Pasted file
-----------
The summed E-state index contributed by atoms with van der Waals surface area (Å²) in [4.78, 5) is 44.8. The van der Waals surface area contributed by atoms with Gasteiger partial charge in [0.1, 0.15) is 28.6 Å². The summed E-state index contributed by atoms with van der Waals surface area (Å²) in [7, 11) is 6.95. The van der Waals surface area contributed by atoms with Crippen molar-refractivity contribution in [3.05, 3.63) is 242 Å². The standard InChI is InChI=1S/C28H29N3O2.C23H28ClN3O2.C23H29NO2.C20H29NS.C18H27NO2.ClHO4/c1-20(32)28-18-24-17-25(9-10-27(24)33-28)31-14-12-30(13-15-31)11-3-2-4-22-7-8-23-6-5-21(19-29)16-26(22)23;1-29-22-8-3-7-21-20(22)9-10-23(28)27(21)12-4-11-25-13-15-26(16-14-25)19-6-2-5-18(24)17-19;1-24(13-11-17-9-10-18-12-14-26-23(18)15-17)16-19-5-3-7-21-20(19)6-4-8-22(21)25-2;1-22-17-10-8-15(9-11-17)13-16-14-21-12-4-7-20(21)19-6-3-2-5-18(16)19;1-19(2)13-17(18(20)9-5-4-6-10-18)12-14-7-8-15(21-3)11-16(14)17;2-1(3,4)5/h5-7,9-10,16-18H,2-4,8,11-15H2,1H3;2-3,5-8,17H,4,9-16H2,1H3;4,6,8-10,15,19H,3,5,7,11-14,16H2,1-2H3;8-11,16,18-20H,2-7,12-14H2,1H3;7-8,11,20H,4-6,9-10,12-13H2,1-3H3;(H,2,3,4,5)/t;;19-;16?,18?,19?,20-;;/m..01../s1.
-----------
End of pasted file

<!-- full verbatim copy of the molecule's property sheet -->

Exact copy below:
The summed E-state index contributed by atoms with van der Waals surface area (Å²) in [4.78, 5) is 44.8. The van der Waals surface area contributed by atoms with Gasteiger partial charge in [0.1, 0.15) is 28.6 Å². The summed E-state index contributed by atoms with van der Waals surface area (Å²) in [7, 11) is 6.95. The van der Waals surface area contributed by atoms with Crippen molar-refractivity contribution in [3.05, 3.63) is 242 Å². The standard InChI is InChI=1S/C28H29N3O2.C23H28ClN3O2.C23H29NO2.C20H29NS.C18H27NO2.ClHO4/c1-20(32)28-18-24-17-25(9-10-27(24)33-28)31-14-12-30(13-15-31)11-3-2-4-22-7-8-23-6-5-21(19-29)16-26(22)23;1-29-22-8-3-7-21-20(22)9-10-23(28)27(21)12-4-11-25-13-15-26(16-14-25)19-6-2-5-18(24)17-19;1-24(13-11-17-9-10-18-12-14-26-23(18)15-17)16-19-5-3-7-21-20(19)6-4-8-22(21)25-2;1-22-17-10-8-15(9-11-17)13-16-14-21-12-4-7-20(21)19-6-3-2-5-18(16)19;1-19(2)13-17(18(20)9-5-4-6-10-18)12-14-7-8-15(21-3)11-16(14)17;2-1(3,4)5/h5-7,9-10,16-18H,2-4,8,11-15H2,1H3;2-3,5-8,17H,4,9-16H2,1H3;4,6,8-10,15,19H,3,5,7,11-14,16H2,1-2H3;8-11,16,18-20H,2-7,12-14H2,1H3;7-8,11,20H,4-6,9-10,12-13H2,1-3H3;(H,2,3,4,5)/t;;19-;16?,18?,19?,20-;;/m..01../s1.